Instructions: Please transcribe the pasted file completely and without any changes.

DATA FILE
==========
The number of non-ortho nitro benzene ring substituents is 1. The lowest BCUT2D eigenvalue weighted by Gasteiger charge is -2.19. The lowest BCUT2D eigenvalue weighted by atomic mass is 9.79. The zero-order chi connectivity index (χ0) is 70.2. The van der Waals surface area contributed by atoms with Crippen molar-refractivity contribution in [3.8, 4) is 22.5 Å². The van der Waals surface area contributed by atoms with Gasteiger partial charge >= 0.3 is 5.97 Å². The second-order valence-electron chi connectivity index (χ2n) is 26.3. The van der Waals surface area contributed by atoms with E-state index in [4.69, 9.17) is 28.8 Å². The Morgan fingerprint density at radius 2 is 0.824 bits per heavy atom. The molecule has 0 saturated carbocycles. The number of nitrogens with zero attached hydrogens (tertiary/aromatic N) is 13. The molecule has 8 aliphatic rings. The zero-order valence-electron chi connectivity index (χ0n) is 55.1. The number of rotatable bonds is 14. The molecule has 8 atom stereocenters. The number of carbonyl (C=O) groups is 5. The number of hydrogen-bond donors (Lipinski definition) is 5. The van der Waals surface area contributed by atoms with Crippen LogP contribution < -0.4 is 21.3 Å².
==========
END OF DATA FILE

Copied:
The number of non-ortho nitro benzene ring substituents is 1. The lowest BCUT2D eigenvalue weighted by Gasteiger charge is -2.19. The lowest BCUT2D eigenvalue weighted by atomic mass is 9.79. The zero-order chi connectivity index (χ0) is 70.2. The van der Waals surface area contributed by atoms with Crippen molar-refractivity contribution in [3.8, 4) is 22.5 Å². The van der Waals surface area contributed by atoms with Gasteiger partial charge >= 0.3 is 5.97 Å². The second-order valence-electron chi connectivity index (χ2n) is 26.3. The van der Waals surface area contributed by atoms with E-state index in [4.69, 9.17) is 28.8 Å². The Morgan fingerprint density at radius 2 is 0.824 bits per heavy atom. The molecule has 0 saturated carbocycles. The number of nitrogens with zero attached hydrogens (tertiary/aromatic N) is 13. The molecule has 8 aliphatic rings. The zero-order valence-electron chi connectivity index (χ0n) is 55.1. The number of rotatable bonds is 14. The molecule has 8 atom stereocenters. The number of carbonyl (C=O) groups is 5. The number of hydrogen-bond donors (Lipinski definition) is 5. The van der Waals surface area contributed by atoms with Crippen LogP contribution < -0.4 is 21.3 Å².